In the book, America's Great War: World War I and the American Experience, Robert H. Zieger discusses the events between 1914 through 1920 forever defined the United States in the Twentieth Century. When conflict broke out in Europe in 1914, the President, Woodrow Wilson, along with the American people wished to remain neutral. In the beginning of the Twentieth Century United States politics was still based on the "isolationism" ideals of the previous century. The United States did not wish to be involved in European politics or world matters. The U.S. goal was to expand trade and commerce throughout the world and protect the borders of North America. The American belief at the beginning of the war was that it would be short conflict reminiscent of the fight between Germany and France in 1870(Zieger, 9). At the time both the Allies and the Central Powers, along with Americans, miscalculated the impact the involvement of American forces could have for either side. The U.S. Navy was expanded and upgraded during the presidency of Theodore Roosevelt but the Army was still a minimal force. To keep with the "true neutrality" the United States initially refused to aid either side with supplies or economic assistance. Once the battles became entrenched and a "war of attrition" began, the European nations continued to look toward the United States for aid. As American financial institutions and exporters sought guidance from Wilson's administration they received a different answer: "short term loans and credits by American financial institutions to belligerents in connection with trade were acceptable" (Zieger, 11). Americans could not over look the potential economic boost that could be achieved by supplying the European nations with food, supplies and weapons orders being requested. Both sides accepted the United States' aid but they also sought to cut-off each other's supply chain. While the Allies barricaded Germany's ports with the British Navy, Germany began attacking merchant ships using their submarines, or U-boats. While Wilson was angered by the British tactics he was even more infuriated by the German's. This would be the ultimate end of U.S. neutrality as Wilson would sternly address Germany's actions and not Britain's. In 1915 a German U-boat sank a British luxury liner, the Lusitania, killing 1,200 people of which 128 were American. The tragedy was enough to begin anti-German views in Americans but was not enough to bring the U.S. into war. Wilson's vowed to hold German's in "strict accountability" (Zieger, 23) of future American rights violations. The Germans agreed to not attack ships without warning. Wilson's harsh stance on German tactics and his non-equal treatment of Britain would lead to the resignation of his Secretary of State William Jennings Bryan and the end of the United States "true neutrality". While the war raged on into 1916, the United States transitioned from a "debtors nation" into a "creditors nation". Between 1913 and 1916 American exports rose from 2 billion dollars annually to 6 billion. (Zieger, 16) While it was clear that the Allies were greatly indebted to the United States Wilson saw the opportunity to the U.S. influence to provoke peace between the warring nations. As American sentiment began rising about expanding an American army, most Americans believed that the United States had a responsibility to bring both sides together and resolve the war. After winning the election of 1916 barring the slogan, "We kept us out of war!" Wilson began his "peace without victory" crusade. (Zieger, 44) He failed to identify the secret treaties that were entered between the Allies during the war and Germany's unwillingness to concede anything from a war they did not lose. When it was apparent that a "peace without victory" would be unattainable all that was left was a catalyst and the United States would enter the war. By all accounts it was the German government, who had become fed up with American...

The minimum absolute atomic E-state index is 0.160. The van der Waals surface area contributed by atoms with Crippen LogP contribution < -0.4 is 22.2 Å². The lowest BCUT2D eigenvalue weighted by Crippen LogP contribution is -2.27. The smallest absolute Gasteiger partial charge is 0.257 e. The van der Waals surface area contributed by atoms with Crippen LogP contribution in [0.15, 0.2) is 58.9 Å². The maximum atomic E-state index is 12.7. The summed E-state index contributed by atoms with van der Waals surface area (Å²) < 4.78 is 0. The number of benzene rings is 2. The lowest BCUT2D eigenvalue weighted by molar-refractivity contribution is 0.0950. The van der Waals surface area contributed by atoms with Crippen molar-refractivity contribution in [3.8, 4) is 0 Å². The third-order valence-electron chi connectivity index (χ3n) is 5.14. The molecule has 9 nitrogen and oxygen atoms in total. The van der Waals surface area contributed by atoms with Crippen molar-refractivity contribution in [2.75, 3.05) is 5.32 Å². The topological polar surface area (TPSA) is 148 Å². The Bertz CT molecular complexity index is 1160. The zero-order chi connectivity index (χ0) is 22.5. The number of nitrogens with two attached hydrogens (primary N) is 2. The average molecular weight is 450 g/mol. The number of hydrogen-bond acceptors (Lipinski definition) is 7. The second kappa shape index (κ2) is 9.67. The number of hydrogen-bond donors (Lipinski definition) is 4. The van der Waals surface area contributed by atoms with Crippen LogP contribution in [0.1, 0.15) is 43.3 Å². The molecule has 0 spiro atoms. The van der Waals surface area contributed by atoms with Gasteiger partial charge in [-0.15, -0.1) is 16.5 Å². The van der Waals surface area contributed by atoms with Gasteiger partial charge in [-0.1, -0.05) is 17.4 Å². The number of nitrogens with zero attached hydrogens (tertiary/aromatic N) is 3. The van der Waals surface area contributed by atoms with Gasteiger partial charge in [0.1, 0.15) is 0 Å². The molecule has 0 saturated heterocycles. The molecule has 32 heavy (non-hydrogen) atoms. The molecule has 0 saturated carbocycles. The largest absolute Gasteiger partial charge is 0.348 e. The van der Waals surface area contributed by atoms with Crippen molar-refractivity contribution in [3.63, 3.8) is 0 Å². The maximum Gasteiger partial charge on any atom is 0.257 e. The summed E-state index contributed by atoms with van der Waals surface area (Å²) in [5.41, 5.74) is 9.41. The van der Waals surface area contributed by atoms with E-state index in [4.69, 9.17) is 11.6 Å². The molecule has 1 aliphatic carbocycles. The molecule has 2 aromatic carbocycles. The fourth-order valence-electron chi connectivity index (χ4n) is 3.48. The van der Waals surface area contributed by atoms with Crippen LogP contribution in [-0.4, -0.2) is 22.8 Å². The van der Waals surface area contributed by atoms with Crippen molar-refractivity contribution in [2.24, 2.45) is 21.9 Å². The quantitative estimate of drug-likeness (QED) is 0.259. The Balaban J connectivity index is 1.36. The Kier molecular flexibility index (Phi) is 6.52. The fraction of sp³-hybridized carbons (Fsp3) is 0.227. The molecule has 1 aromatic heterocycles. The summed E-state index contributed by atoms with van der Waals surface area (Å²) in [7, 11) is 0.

References: Zieger, Robert H. (2000). America 's Great War: World War I and the American Experience. Lanham, MD: Rowman & Littlefield Publishers Inc.
Davidson, J. (Ed.). (2002). Nation of nations: A concise narrative of the American republic. (3rd ed., Vol. 2). New York: McGraw-Hill
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